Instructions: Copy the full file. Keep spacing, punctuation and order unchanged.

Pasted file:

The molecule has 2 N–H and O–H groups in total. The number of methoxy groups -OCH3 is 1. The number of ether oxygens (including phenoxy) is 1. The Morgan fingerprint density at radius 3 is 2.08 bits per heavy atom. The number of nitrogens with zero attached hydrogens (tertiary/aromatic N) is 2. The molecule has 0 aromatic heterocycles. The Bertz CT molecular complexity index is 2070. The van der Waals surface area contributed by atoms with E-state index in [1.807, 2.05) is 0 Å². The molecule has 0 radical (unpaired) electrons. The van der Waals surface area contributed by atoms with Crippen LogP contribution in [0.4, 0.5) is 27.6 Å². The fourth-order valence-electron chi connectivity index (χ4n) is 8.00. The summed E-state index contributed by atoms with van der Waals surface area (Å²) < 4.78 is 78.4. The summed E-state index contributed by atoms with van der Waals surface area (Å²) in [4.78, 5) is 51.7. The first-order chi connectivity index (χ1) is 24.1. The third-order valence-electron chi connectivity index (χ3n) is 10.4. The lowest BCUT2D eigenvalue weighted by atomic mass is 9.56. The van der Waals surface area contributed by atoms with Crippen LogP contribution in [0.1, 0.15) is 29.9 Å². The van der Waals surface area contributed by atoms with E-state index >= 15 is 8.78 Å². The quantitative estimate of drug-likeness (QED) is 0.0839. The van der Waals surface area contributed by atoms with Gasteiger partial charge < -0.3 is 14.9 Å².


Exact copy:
The molecule has 2 N–H and O–H groups in total. The number of methoxy groups -OCH3 is 1. The number of ether oxygens (including phenoxy) is 1. The Morgan fingerprint density at radius 3 is 2.08 bits per heavy atom. The number of nitrogens with zero attached hydrogens (tertiary/aromatic N) is 2. The molecule has 0 aromatic heterocycles. The Bertz CT molecular complexity index is 2070. The van der Waals surface area contributed by atoms with E-state index in [1.807, 2.05) is 0 Å². The molecule has 0 radical (unpaired) electrons. The van der Waals surface area contributed by atoms with Crippen LogP contribution in [0.4, 0.5) is 27.6 Å². The fourth-order valence-electron chi connectivity index (χ4n) is 8.00. The summed E-state index contributed by atoms with van der Waals surface area (Å²) < 4.78 is 78.4. The summed E-state index contributed by atoms with van der Waals surface area (Å²) in [4.78, 5) is 51.7. The first-order chi connectivity index (χ1) is 24.1. The third-order valence-electron chi connectivity index (χ3n) is 10.4. The lowest BCUT2D eigenvalue weighted by atomic mass is 9.56. The van der Waals surface area contributed by atoms with Crippen LogP contribution in [0.1, 0.15) is 29.9 Å². The van der Waals surface area contributed by atoms with E-state index >= 15 is 8.78 Å². The quantitative estimate of drug-likeness (QED) is 0.0839. The van der Waals surface area contributed by atoms with Gasteiger partial charge < -0.3 is 14.9 Å².